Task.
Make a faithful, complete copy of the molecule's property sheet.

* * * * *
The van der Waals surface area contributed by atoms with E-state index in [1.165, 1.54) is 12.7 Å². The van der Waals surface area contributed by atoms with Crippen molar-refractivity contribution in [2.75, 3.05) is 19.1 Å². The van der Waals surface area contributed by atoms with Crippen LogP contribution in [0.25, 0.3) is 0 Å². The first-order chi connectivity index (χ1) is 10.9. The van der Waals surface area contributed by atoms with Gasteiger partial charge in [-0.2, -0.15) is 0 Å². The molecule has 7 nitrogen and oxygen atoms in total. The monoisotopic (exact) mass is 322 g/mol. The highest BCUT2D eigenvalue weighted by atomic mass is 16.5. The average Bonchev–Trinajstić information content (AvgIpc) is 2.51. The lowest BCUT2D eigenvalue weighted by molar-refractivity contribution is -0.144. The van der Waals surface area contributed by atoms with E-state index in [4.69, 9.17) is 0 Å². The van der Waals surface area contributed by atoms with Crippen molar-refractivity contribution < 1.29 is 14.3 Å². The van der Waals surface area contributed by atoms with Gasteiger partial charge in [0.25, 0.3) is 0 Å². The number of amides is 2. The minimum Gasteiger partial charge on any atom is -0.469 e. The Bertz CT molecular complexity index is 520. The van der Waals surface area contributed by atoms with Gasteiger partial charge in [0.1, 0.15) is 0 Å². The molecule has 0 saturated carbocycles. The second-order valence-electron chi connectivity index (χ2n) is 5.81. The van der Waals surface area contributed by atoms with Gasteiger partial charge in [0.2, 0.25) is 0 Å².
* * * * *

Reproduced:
The van der Waals surface area contributed by atoms with E-state index in [1.165, 1.54) is 12.7 Å². The van der Waals surface area contributed by atoms with Crippen molar-refractivity contribution in [2.75, 3.05) is 19.1 Å². The van der Waals surface area contributed by atoms with Crippen LogP contribution in [0.25, 0.3) is 0 Å². The first-order chi connectivity index (χ1) is 10.9. The van der Waals surface area contributed by atoms with Gasteiger partial charge in [-0.2, -0.15) is 0 Å². The molecule has 7 nitrogen and oxygen atoms in total. The monoisotopic (exact) mass is 322 g/mol. The highest BCUT2D eigenvalue weighted by atomic mass is 16.5. The average Bonchev–Trinajstić information content (AvgIpc) is 2.51. The lowest BCUT2D eigenvalue weighted by molar-refractivity contribution is -0.144. The van der Waals surface area contributed by atoms with E-state index in [4.69, 9.17) is 0 Å². The van der Waals surface area contributed by atoms with Crippen molar-refractivity contribution < 1.29 is 14.3 Å². The van der Waals surface area contributed by atoms with Gasteiger partial charge in [0.25, 0.3) is 0 Å². The number of amides is 2. The minimum Gasteiger partial charge on any atom is -0.469 e. The Bertz CT molecular complexity index is 520. The van der Waals surface area contributed by atoms with Gasteiger partial charge in [0.1, 0.15) is 0 Å². The molecule has 0 saturated carbocycles. The second-order valence-electron chi connectivity index (χ2n) is 5.81. The van der Waals surface area contributed by atoms with Gasteiger partial charge in [0.2, 0.25) is 0 Å².